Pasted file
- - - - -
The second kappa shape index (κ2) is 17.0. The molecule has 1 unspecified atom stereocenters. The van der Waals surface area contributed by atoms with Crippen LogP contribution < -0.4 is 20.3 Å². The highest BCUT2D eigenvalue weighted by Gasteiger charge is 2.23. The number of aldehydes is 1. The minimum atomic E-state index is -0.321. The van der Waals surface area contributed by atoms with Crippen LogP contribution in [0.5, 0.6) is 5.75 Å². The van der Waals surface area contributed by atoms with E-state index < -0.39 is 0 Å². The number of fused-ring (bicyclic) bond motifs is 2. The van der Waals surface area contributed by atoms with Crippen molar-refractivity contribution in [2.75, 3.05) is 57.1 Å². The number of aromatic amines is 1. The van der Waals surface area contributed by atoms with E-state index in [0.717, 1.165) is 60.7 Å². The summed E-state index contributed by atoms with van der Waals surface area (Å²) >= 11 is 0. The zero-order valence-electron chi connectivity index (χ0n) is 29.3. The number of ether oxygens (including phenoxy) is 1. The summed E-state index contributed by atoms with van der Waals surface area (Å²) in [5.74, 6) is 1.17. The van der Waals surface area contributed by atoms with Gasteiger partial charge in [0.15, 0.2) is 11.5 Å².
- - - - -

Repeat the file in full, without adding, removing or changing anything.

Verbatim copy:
The second kappa shape index (κ2) is 17.0. The molecule has 1 unspecified atom stereocenters. The van der Waals surface area contributed by atoms with Crippen LogP contribution < -0.4 is 20.3 Å². The highest BCUT2D eigenvalue weighted by Gasteiger charge is 2.23. The number of aldehydes is 1. The minimum atomic E-state index is -0.321. The van der Waals surface area contributed by atoms with Crippen LogP contribution in [0.5, 0.6) is 5.75 Å². The van der Waals surface area contributed by atoms with E-state index < -0.39 is 0 Å². The number of fused-ring (bicyclic) bond motifs is 2. The van der Waals surface area contributed by atoms with Crippen molar-refractivity contribution in [2.75, 3.05) is 57.1 Å². The number of aromatic amines is 1. The van der Waals surface area contributed by atoms with E-state index in [0.717, 1.165) is 60.7 Å². The summed E-state index contributed by atoms with van der Waals surface area (Å²) >= 11 is 0. The zero-order valence-electron chi connectivity index (χ0n) is 29.3. The number of ether oxygens (including phenoxy) is 1. The summed E-state index contributed by atoms with van der Waals surface area (Å²) in [5.74, 6) is 1.17. The van der Waals surface area contributed by atoms with Gasteiger partial charge in [0.15, 0.2) is 11.5 Å².